Mythology

30Oct13

Barring “the man, the myth, the legend”-style hype, most people in the consider themselves to be post-myth. What is mythology, though? In essence, it is a system of stories, bearing some element of truth, that explains the world.

Few, if any, of us are truly post-myth. Even the classic mythology that we think of — Greek, Roman, and Norse — were not myth to the ancient Greeks, Romans, or Norse, but religion to be actively practiced. Today, the religious among us believe in their religion, drawing a distinction between it and myth (though they may consider other religions mythological). The non-religious pretend that they are beyond all myth, including the mythology they consider all religion to be.

In truth, we all live our lives according to the myths that we understand as truths about the world we live in. Here are some of the major employment myths that we enact:

  1. Education is the key to a successful career. As with all myths, there is some truth to this statement. As a general trend, the more education or training one achieves, the more likely they are to be gainfully employed. There are strong reasons for this: technical training can give a person a leg up when starting their career, while a broad education in the liberal arts develops the ‘soft skills’ required to a successful career as well as a level of intellectual flexibility. However, education does not necessarily guarantee success, nor is it necessarily required for success. There was a story circulating recently about an adjunct professor, a PhD, who died in poverty. On the other hand, it is reasonably well known that both Steve Jobs and Bill Gates dropped out of college, and that LeBron James was recruited for his first (multi-million dollar) job right out of high school.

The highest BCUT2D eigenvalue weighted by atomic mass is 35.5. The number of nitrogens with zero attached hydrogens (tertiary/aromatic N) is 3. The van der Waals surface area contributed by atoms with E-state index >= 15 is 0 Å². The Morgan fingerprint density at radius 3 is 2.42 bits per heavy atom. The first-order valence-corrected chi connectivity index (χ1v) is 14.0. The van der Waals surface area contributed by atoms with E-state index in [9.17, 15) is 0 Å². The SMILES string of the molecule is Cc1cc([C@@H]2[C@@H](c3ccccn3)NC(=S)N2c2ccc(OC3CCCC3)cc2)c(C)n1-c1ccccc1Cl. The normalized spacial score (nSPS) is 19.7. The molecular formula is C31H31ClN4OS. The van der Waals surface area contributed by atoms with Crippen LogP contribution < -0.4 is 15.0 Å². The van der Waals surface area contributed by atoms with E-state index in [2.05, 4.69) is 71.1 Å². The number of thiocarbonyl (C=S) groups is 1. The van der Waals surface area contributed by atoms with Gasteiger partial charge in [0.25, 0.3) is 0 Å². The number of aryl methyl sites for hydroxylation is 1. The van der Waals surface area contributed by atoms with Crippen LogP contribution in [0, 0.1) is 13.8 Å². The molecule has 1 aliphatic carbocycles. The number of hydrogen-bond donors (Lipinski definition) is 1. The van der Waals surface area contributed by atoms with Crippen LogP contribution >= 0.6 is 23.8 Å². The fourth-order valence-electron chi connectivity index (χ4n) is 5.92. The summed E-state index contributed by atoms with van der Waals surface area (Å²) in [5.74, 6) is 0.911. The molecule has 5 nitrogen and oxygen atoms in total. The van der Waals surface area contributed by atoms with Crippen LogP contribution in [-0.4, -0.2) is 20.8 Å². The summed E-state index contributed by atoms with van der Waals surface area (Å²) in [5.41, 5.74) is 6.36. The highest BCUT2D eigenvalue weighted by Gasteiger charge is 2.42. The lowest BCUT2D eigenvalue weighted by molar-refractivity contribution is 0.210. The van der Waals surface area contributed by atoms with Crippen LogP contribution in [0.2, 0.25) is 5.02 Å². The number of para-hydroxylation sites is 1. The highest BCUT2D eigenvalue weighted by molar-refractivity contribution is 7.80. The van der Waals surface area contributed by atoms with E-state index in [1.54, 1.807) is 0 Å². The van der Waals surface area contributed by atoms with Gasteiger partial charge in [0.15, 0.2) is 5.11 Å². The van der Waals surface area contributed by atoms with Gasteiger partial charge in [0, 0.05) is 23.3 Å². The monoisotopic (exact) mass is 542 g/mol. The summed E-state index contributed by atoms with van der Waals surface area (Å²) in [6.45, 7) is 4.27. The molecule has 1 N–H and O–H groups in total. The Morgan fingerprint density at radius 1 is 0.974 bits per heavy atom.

2. Working hard will give you career success. Again, there is some truth to this. It is hard to get ahead without putting in the time and effort, at least at one stage in one’s career. However, hard work is no guarantee of career success. There are plenty of people working two or three jobs, and barely (or not) getting by.
  3. Talent is your key to a successful career. This question is more complicated, because it’s not entirely clear what, exactly, talent is. Certainly, people have differing abilities  in all areas, but how does a natural gift express itself any differently than a natural interest followed by 10,000 hours of hard work? Talent without effort or interest will not lead to a successful career.
  4. The most successful people people just got there by luck — whether accident of birth or timing. I don’t doubt the importance of timing, and certainly don’t underestimate the advantage of starting adulthood debt-free. However, you can’t count on luck, as demonstrated by the short duration of many lottery winners’ wealth. The biggest advantage that luck comes when someone is prepared to take advantage of the opportunity that comes along.
  5. Your success is down to who you know. Your network is important and can help you get to where you need to go, but it can’t help you get anywhere unless you’re prepared.

In truth, every success is a unique stew of education, work, talent, and luck. Unfortunately, a failure only requires that one element be missing. How do you overcome the obstacles, then? Here is my three-step answer:

  1. Don’t put all your eggs in one basket: Don’t count on education, hard work, talent, luck, or your network being your ticket to career success. Invest your time and energy into all the elements that you can control.
  2. Be flexible: Your career will probably take you in directions that you don’t expect. Prepare yourself for the unexpected.
  3. Be prepared to use your education, work ethic, talent, and your network until your luck comes along.
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